We have invested more than £2 billion to enable council and housing association homes to be brought up to the Decent Homes standard, and have announced a £150 million funding pot to enable the regeneration of some of our most run-down estates.
Reforms we have introduced have given councils greater freedoms, including the retention of their full rental income. All 167 council landlords in England now have a long-term, stable source of funding, which they can use to better meet the needs of their tenants and local area, and have, on average, 15% more to spend on managing and maintaining their homes than under the previous system.
While we recognise that transformational estate regeneration may require some demolition of existing homes, this will need to be clearly justified. We would expect landlords to first consider options to upgrade and refurbish existing homes, in consultation with residents, in line with George Clarke’s 12 point plan (http://georgeclarke.com/2012/11/george-clarkes-empty-homes-manifesto-delivered-to-government-today/).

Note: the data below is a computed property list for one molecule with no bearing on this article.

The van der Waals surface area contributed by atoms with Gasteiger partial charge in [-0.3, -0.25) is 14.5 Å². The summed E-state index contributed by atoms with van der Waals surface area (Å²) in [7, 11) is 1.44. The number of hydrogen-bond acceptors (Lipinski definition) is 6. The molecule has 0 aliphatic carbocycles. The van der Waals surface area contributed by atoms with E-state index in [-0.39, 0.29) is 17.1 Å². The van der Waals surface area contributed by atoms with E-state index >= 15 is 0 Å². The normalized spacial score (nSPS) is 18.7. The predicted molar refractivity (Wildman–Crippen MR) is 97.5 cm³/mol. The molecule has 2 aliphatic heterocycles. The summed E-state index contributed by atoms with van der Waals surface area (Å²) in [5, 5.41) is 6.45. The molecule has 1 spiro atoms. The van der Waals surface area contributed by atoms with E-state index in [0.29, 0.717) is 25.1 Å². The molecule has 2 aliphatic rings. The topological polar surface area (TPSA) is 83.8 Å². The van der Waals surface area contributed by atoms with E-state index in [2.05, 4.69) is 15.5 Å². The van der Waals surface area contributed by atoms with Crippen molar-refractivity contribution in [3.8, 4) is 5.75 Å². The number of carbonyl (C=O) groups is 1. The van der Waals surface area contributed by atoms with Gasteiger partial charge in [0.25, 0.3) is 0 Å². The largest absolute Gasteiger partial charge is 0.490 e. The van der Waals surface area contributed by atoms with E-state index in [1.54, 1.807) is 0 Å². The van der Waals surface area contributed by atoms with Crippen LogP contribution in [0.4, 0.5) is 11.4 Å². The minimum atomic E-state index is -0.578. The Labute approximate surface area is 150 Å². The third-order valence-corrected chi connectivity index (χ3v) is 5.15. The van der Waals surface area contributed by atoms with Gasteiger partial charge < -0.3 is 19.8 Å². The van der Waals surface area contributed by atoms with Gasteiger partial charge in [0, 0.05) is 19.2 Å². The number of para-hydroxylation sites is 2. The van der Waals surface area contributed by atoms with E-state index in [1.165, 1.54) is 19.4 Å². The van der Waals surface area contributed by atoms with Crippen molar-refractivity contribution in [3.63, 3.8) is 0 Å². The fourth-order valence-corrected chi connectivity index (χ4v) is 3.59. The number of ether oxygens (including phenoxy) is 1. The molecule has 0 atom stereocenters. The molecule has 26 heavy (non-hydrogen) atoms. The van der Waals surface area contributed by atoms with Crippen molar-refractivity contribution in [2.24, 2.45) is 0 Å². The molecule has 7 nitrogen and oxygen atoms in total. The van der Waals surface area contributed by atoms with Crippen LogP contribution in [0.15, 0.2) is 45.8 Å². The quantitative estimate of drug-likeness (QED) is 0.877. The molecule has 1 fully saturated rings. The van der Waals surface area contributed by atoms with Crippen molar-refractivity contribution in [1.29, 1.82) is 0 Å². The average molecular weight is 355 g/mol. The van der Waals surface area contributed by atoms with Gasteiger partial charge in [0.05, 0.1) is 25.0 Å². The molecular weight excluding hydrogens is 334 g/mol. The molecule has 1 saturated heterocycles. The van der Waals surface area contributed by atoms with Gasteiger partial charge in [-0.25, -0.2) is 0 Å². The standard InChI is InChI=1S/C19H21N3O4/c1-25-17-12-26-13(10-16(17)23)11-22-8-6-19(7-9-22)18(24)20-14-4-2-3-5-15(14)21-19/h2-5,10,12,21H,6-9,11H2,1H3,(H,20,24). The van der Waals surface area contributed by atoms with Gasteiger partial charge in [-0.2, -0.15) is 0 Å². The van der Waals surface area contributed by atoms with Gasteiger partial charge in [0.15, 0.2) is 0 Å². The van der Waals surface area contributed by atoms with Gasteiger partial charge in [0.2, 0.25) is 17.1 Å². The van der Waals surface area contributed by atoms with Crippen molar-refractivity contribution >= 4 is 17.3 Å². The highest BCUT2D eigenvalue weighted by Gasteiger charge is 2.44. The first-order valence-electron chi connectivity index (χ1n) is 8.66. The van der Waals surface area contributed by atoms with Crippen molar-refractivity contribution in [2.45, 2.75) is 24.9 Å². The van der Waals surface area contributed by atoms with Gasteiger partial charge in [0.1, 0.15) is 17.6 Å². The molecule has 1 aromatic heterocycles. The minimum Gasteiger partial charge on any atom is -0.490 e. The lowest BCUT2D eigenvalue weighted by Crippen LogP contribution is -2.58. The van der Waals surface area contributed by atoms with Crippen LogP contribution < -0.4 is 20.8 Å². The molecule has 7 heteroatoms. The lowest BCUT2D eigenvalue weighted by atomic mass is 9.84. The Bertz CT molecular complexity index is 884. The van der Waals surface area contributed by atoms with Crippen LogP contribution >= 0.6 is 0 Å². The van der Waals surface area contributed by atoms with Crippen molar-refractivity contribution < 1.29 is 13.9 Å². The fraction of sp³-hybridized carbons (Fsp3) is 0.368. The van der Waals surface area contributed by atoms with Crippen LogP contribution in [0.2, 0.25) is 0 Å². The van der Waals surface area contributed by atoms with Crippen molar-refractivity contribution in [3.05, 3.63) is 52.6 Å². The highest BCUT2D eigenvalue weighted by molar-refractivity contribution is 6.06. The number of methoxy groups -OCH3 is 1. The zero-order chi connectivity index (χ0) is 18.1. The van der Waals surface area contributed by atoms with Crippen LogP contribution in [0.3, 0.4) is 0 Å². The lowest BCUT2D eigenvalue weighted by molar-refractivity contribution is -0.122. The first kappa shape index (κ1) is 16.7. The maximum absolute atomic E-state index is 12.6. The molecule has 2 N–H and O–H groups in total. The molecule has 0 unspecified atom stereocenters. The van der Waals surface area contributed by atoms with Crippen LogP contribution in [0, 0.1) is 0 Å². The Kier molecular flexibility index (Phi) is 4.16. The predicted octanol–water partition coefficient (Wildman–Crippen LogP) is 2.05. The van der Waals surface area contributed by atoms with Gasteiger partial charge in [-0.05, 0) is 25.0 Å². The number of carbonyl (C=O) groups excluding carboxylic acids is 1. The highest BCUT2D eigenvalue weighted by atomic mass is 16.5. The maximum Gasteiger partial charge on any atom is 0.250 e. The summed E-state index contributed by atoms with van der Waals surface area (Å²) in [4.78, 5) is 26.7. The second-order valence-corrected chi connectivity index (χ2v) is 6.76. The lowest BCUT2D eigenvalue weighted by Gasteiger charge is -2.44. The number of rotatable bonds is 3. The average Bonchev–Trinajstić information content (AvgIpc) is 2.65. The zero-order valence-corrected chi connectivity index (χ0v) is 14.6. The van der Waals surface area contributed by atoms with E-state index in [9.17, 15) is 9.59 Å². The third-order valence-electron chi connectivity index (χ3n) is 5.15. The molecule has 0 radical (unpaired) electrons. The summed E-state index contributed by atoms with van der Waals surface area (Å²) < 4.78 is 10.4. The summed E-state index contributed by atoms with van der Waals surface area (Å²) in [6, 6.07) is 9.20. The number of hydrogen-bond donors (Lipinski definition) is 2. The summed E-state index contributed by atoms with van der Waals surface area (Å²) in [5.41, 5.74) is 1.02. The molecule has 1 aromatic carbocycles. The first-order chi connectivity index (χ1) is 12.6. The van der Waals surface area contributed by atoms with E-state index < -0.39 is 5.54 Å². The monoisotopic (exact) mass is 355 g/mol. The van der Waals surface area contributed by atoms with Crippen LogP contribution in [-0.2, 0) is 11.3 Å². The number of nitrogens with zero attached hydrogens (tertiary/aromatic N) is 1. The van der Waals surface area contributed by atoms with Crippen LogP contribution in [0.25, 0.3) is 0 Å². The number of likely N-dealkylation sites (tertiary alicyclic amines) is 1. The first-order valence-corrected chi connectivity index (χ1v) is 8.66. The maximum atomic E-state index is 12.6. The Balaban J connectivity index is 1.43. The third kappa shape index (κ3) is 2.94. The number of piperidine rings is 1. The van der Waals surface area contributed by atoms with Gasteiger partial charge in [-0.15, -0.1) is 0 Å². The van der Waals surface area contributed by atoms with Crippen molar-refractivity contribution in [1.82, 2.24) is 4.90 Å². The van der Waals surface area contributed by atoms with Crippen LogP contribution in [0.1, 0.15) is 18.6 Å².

It is of course important that any modernisation, regeneration or demolition takes place only once the views of the local community have been taken into account.
I also refer the hon. Member to the Written Ministerial Statement of 16 January 2015, Official Report, Column 35-37WS, which outlines what this Government has done to promote refurbishment and getting empty building back into use.